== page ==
With an incredibly knowledgeable English-speaking guide named Faubion leading the way, we drove south of Puerto Madryn to Punta Tombo where the largest colony of Magellanic penguins in South America live. After a dusty, dry and visually mundane two hour drive through the desert, seeing the Atlantic Ocean in all its blue glory was a welcome site.IMG_5801

Magellanic Penguins

A well-designed wooden path wound its way for several kilometers across the barren land lending great views of the penguins and their habitat. There were thousands of penguins! Many of them were hanging out right next to, or underneath, the path so we were able to really see them and study their movements (or lack thereof). Such funny little creatures! Watching them walk was incredibly entertaining, and hearing a few yelling matches regarding territory was pretty amazing, too.

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Diverse Ecosystem

In addition to seeing thousands of penguins we were also lucky to see other wildlife as well. There were a number of birds in the area but seeing a rhea (a member of the ostrich family) was definitely the most remarkable. Guanacos are related to camels and it was really awesome seeing a bunch of them walking around coexisting with the penguins.

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Photo Bomber 

At first I yelled at Harry for stepping in front of my camera, but then I gave him a high-five when I saw what a great photo he inadvertently created.

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We truly had an incredible day chilling with the penguinos! They are amazing little guys, that’s for sure.



Patagonia: Puerto Madryn

Arriving in Puerto Madryn after surviving our 24-hour bus journey from El Calafate was like a breath of fresh air. The Atlantic Ocean was sparkling in the late afternoon sun as our taxi driver transported us to our home for the next four days. La Posada Hotel is a fancier place than we typically frequent, but thanks to a special online offer we booked it and subsequently jumped for joy when we arrived because it was so clean and spacious.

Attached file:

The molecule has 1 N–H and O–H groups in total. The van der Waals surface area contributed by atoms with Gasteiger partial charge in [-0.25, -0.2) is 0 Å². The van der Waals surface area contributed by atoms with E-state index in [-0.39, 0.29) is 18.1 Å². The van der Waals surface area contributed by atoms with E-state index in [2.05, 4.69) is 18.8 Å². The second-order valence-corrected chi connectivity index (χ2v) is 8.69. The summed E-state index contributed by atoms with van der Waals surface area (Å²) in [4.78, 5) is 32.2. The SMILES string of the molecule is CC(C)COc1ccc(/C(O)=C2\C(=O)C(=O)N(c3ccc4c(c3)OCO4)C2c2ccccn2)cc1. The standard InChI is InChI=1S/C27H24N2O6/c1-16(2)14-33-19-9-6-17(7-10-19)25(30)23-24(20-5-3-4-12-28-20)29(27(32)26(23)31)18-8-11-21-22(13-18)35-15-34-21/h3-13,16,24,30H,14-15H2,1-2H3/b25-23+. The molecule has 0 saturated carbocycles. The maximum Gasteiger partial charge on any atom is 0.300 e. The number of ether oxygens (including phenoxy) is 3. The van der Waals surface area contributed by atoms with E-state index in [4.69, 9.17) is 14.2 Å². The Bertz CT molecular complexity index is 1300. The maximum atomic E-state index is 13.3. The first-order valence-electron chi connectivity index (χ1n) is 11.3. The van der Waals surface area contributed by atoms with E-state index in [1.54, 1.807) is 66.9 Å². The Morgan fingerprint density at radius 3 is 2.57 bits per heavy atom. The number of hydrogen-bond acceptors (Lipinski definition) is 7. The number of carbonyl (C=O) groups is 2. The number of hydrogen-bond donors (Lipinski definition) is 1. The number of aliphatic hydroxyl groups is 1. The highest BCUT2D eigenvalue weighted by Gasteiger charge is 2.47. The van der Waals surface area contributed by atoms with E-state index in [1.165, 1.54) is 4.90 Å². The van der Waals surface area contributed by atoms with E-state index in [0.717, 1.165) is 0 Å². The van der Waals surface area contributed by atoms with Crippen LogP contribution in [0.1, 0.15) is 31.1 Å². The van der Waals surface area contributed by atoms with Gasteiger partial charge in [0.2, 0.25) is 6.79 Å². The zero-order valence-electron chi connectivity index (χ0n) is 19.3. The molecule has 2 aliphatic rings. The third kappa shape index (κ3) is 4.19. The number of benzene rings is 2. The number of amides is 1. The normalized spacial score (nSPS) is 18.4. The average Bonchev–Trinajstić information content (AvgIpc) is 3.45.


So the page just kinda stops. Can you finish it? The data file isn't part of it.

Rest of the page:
We later figured out that we had been upgraded into a bigger room though we’re not sure why… but I’m guessing it had something to do with the Bus Gods feeling sorry for us….


Beaches and Wildlife 

It’s easy to see why so many Argentinians visit Puerto Madryn. It’s only a two-hour flight south from Buenos Aires which makes for a quick and easy getaway to the beach. It’s also the gateway to Peninsula Valdez and Punta Tombo, where people book tours to see penguins, sea lions, killer wales, elephant seals, guanacos, and many species of birds. Harry and I had an incredible visit to Punta Tombo where we spent the afternoon hanging out with the largest Magellanic penguin colony in South America.

We spent the rest of our time in Puerto Madryn exploring the city, happily trading in our fleece jackets for short sleeves and sunscreen. We borrowed bikes from our hotel twice and had fun zipping around town, dodging cars and avoiding as many dirt roads as we could. Of course we had to sample some of the ever-abundant sweet treats as well (Harry is basically addicted at this point). We also took advantage of the hotel’s speedy wifi to do more trip planning.


Onward Ho!

Feeling relaxed and rejuvenated we said goodbye to the delightful staff at La Posada and took a taxi to the bus station. Yes, the bus station! But don’t worry — our trip west to Esquel across Patagonia was only a mere nine hours long.